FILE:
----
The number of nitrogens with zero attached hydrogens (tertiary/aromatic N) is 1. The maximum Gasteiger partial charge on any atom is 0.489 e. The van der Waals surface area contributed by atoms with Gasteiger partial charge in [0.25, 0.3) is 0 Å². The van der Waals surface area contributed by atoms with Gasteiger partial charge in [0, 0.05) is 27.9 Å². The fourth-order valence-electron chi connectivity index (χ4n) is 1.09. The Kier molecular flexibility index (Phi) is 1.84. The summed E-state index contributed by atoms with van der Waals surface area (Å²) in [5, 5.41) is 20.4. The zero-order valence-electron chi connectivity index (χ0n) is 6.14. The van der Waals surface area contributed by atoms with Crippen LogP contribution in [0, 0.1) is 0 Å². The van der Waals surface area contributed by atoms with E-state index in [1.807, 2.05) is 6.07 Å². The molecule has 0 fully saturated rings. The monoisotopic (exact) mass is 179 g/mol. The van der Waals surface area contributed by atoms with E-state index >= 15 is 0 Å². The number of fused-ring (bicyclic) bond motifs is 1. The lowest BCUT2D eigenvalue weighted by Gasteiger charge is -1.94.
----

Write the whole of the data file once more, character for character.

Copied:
The number of nitrogens with zero attached hydrogens (tertiary/aromatic N) is 1. The maximum Gasteiger partial charge on any atom is 0.489 e. The van der Waals surface area contributed by atoms with Gasteiger partial charge in [0.25, 0.3) is 0 Å². The van der Waals surface area contributed by atoms with Gasteiger partial charge in [0, 0.05) is 27.9 Å². The fourth-order valence-electron chi connectivity index (χ4n) is 1.09. The Kier molecular flexibility index (Phi) is 1.84. The summed E-state index contributed by atoms with van der Waals surface area (Å²) in [5, 5.41) is 20.4. The zero-order valence-electron chi connectivity index (χ0n) is 6.14. The van der Waals surface area contributed by atoms with Crippen LogP contribution in [0, 0.1) is 0 Å². The van der Waals surface area contributed by atoms with E-state index in [1.807, 2.05) is 6.07 Å². The molecule has 0 fully saturated rings. The monoisotopic (exact) mass is 179 g/mol. The van der Waals surface area contributed by atoms with E-state index >= 15 is 0 Å². The number of fused-ring (bicyclic) bond motifs is 1. The lowest BCUT2D eigenvalue weighted by Gasteiger charge is -1.94.